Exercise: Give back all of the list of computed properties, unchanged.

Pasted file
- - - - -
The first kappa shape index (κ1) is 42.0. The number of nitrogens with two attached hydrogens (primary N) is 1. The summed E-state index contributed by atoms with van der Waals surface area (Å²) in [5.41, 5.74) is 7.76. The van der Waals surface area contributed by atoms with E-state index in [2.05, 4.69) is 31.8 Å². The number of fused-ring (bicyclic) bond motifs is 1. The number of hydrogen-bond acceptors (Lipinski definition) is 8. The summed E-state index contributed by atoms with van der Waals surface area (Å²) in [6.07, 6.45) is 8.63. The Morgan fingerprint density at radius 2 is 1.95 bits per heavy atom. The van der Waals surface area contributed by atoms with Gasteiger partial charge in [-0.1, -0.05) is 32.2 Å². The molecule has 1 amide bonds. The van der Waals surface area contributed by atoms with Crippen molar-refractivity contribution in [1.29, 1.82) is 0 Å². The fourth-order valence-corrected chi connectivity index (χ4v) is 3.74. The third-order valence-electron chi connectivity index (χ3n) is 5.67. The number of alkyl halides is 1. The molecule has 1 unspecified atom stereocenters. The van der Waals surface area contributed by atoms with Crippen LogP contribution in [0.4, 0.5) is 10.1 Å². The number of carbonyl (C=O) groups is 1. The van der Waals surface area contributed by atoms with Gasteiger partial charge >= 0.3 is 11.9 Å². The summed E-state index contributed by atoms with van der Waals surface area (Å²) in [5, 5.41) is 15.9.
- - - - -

The first kappa shape index (κ1) is 42.0. The number of nitrogens with two attached hydrogens (primary N) is 1. The summed E-state index contributed by atoms with van der Waals surface area (Å²) in [5.41, 5.74) is 7.76. The van der Waals surface area contributed by atoms with E-state index in [2.05, 4.69) is 31.8 Å². The number of fused-ring (bicyclic) bond motifs is 1. The number of hydrogen-bond acceptors (Lipinski definition) is 8. The summed E-state index contributed by atoms with van der Waals surface area (Å²) in [6.07, 6.45) is 8.63. The Morgan fingerprint density at radius 2 is 1.95 bits per heavy atom. The van der Waals surface area contributed by atoms with Gasteiger partial charge in [-0.1, -0.05) is 32.2 Å². The molecule has 1 amide bonds. The van der Waals surface area contributed by atoms with Crippen molar-refractivity contribution in [1.29, 1.82) is 0 Å². The fourth-order valence-corrected chi connectivity index (χ4v) is 3.74. The third-order valence-electron chi connectivity index (χ3n) is 5.67. The number of alkyl halides is 1. The molecule has 1 unspecified atom stereocenters. The van der Waals surface area contributed by atoms with Crippen LogP contribution in [0.4, 0.5) is 10.1 Å². The number of carbonyl (C=O) groups is 1. The van der Waals surface area contributed by atoms with Gasteiger partial charge >= 0.3 is 11.9 Å². The summed E-state index contributed by atoms with van der Waals surface area (Å²) in [5, 5.41) is 15.9.